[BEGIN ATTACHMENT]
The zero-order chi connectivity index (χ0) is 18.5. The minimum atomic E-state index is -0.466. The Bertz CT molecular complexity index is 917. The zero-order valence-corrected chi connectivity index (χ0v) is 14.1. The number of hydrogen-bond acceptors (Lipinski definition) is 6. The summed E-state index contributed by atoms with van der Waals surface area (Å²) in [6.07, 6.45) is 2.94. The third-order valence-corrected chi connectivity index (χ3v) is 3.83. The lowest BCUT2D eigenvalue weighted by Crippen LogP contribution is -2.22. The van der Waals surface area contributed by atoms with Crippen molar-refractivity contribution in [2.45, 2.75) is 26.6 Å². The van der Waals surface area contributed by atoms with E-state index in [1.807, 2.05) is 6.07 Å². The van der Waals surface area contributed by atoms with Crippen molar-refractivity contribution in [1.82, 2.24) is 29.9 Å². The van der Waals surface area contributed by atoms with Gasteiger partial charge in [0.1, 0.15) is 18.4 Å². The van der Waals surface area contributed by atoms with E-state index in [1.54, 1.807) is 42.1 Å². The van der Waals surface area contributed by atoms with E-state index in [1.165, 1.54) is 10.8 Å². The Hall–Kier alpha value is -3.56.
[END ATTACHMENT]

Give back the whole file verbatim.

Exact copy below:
The zero-order chi connectivity index (χ0) is 18.5. The minimum atomic E-state index is -0.466. The Bertz CT molecular complexity index is 917. The zero-order valence-corrected chi connectivity index (χ0v) is 14.1. The number of hydrogen-bond acceptors (Lipinski definition) is 6. The summed E-state index contributed by atoms with van der Waals surface area (Å²) in [6.07, 6.45) is 2.94. The third-order valence-corrected chi connectivity index (χ3v) is 3.83. The lowest BCUT2D eigenvalue weighted by Crippen LogP contribution is -2.22. The van der Waals surface area contributed by atoms with Crippen molar-refractivity contribution in [2.45, 2.75) is 26.6 Å². The van der Waals surface area contributed by atoms with E-state index in [1.807, 2.05) is 6.07 Å². The van der Waals surface area contributed by atoms with Crippen molar-refractivity contribution in [1.82, 2.24) is 29.9 Å². The van der Waals surface area contributed by atoms with Gasteiger partial charge in [0.1, 0.15) is 18.4 Å². The van der Waals surface area contributed by atoms with E-state index in [1.54, 1.807) is 42.1 Å². The van der Waals surface area contributed by atoms with E-state index in [1.165, 1.54) is 10.8 Å². The Hall–Kier alpha value is -3.56.